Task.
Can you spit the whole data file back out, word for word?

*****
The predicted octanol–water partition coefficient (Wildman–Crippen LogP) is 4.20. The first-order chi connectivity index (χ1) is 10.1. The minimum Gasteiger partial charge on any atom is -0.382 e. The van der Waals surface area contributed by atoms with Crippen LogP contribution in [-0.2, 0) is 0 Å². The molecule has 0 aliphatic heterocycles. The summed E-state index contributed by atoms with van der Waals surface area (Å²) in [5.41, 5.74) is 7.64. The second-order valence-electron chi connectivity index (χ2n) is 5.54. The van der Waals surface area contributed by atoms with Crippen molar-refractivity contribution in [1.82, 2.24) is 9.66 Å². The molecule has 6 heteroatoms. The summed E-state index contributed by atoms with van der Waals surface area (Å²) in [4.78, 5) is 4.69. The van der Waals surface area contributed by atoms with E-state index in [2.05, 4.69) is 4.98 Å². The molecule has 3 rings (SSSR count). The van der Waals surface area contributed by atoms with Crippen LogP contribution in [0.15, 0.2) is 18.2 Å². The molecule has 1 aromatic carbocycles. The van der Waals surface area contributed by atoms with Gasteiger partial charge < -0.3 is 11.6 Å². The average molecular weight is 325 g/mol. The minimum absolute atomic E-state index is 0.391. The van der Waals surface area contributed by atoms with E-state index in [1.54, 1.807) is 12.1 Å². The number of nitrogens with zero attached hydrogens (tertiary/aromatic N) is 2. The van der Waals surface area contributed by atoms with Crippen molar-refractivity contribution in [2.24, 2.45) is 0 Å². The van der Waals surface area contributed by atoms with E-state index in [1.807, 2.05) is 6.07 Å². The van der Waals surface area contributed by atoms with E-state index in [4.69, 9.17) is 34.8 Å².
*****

The predicted octanol–water partition coefficient (Wildman–Crippen LogP) is 4.20. The first-order chi connectivity index (χ1) is 10.1. The minimum Gasteiger partial charge on any atom is -0.382 e. The van der Waals surface area contributed by atoms with Crippen LogP contribution in [-0.2, 0) is 0 Å². The molecule has 0 aliphatic heterocycles. The summed E-state index contributed by atoms with van der Waals surface area (Å²) in [5.41, 5.74) is 7.64. The second-order valence-electron chi connectivity index (χ2n) is 5.54. The van der Waals surface area contributed by atoms with Crippen molar-refractivity contribution in [1.82, 2.24) is 9.66 Å². The molecule has 6 heteroatoms. The summed E-state index contributed by atoms with van der Waals surface area (Å²) in [4.78, 5) is 4.69. The van der Waals surface area contributed by atoms with E-state index in [2.05, 4.69) is 4.98 Å². The molecule has 3 rings (SSSR count). The van der Waals surface area contributed by atoms with Crippen LogP contribution in [0.15, 0.2) is 18.2 Å². The molecule has 1 aromatic carbocycles. The van der Waals surface area contributed by atoms with Gasteiger partial charge < -0.3 is 11.6 Å². The average molecular weight is 325 g/mol. The minimum absolute atomic E-state index is 0.391. The van der Waals surface area contributed by atoms with E-state index in [1.54, 1.807) is 12.1 Å². The number of nitrogens with zero attached hydrogens (tertiary/aromatic N) is 2. The van der Waals surface area contributed by atoms with Crippen molar-refractivity contribution in [2.24, 2.45) is 0 Å². The van der Waals surface area contributed by atoms with E-state index in [1.807, 2.05) is 6.07 Å². The van der Waals surface area contributed by atoms with E-state index in [4.69, 9.17) is 34.8 Å².